Defensive Bond Market
Outlook. Investors and traders alike are defensive amid brewing local economic and geopolitical changes: (1) the shift to federalism gains traction as President Duterte endorses the consultative committee’s draft of the constitution; (2) faster-than-expected inflation last June of 5.2%, which analysts expect to peak in the third quarter; and (3) higher government borrowing. The national government is estimated to end 2018 with an outstanding debt of Php7.42tn, higher than Php7tn initially targeted.
Another round of upward price pressures are expected this quarter, specifically increases in transport fares and electricity rate. Uncertainties in the global oil market plus unfavorable weather conditions that usually appear in the third quarter could push prices of basic goods even higher.
The monetary board of the Bangko Sentral ng Pilipinas (BSP) will meet again this August and is expected to hike rates for the third time this year. Other than the belief that the BSP has been behind the curve (with real interest rates still negative), inflation has also still been widely supply-side driven — rising world crude prices, rice supply shortage, TRAIN — and had little to do with monetary policy.
However, the uncertainty brought about by the louder push for a shift to federalism could sideline bond investors in the near-term and tether the yield curve at current levels.
Market review. The local benchmark yield curve fell by 8bps week-on-week (WoW) on average and up by 90bps YTD amid a defensive market. The spread between the local 10-yr local benchmark and the 10-yr US Treasury (UST) narrowed to 353bps last week from 357bps as the former fell by 7bps to 3.35% (done), while the latter was also down by 3bps WoW to 2.82%. Yields of ROPs also fell by an average of 3bps amid a UST curve which was unchanged during the week.
Average total daily traded volume down 4% week-on-week (WoW) to Php8.3bn. The liquid yield curve fell by an average of 1bp WoW on light trading. The front-end (364-day T-bill) rose by 9bps to 4.56%, the belly (FXTN 10-61: 9.7yrs) shed 2bps to 6.33%, while the tail (R25-01: 20.5yr) likewise fell by 20bps to 7.10%. Secondary trading average volume fell by 8%, dragged by T-bill volume which fell by 29% to Php2.3bn. On the other hand, T-bond trading rose by 10% to Php6bn. Last week, the Bureau of the Treasury’s (BTr) latest Php15bn auction of reissued 10-yr T-bond was completely rejected as bid rates peaked at 7.625%, 127.5bps higher than the previous average accepted and secondary market rate of 6.35%. Total tendered amount also fell short of the programmed Php15bn at just Php14.8bn. Lastly, the latest Php15bn auction of 91-day, 182-day and 364-day T-bill was partially awarded. The BTr fully-awarded the 91-day and 182-day T-bills with average rates of 3.308% and 4.045%, respectively, while the 364-day was only partially awarded with accepted bids capped at an average of 4.670%. The auction was twice oversubscribed.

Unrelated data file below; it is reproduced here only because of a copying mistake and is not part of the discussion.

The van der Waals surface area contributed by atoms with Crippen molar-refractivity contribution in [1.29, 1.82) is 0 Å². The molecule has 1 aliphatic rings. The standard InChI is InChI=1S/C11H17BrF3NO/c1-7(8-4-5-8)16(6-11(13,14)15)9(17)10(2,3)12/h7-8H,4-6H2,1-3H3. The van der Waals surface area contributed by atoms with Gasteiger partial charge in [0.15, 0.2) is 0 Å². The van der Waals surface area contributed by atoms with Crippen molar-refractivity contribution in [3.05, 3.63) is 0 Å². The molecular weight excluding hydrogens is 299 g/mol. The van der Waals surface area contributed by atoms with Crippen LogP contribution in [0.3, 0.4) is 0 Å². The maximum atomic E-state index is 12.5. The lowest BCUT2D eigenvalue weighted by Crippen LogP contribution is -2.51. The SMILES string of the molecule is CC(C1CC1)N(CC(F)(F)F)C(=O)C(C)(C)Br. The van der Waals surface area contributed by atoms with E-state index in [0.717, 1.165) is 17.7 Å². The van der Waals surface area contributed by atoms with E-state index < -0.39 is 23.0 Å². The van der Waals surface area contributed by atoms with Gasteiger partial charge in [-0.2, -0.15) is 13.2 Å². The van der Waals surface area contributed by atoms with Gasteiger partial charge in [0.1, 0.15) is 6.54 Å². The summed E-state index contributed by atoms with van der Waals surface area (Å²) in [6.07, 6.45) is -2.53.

Emerging Markets’ (EM) 10-year down 13bps week-on-week (WoW). Yields of EM bonds we follow were down by 13bps WoW on news that the OPEC agreed to bring down compliance from 150% to 100% and indicated that production would increase by 1mn bpd, dampening the velocity of upward oil price movement at least in the near-term. Brazil (10-year yield -29bps), Colombia (-21bps), and Turkey (-17bps) outperformed last week, while the Philippines (10-year yield flat) underperformed.
USTs down flat WoW. US Treasuries were flat WoW on average, while the 10-yr UST shed 3bps WoW to 2.82%, amid a holiday-shortened week. The US labor market added 213,000 jobs in June, topping forecasts of 195,000, while unemployment slightly ticked up to 4.0% from 3.8% last May. However, wage growth disappointed at just 27% versus 2.8% expected. US core personal consumption expenditure (PCE) index hit 2% last May, the first time it hit the Fed’s target. Headline PCE rose by 2.3% from 2.0% in April. The data did not move the needle on Fed hike expectations as most analysts still expect at least one more rate hike before the end of the year. Also, last Thursday, the Fed released the minutes of its June 12-13 policy meeting, which revealed that policymakers now believe that risks to economic growth shifted from the upside to broadly balanced. The minutes also highlighted that growing trade fictions weighed on business sentiment and investment spending.
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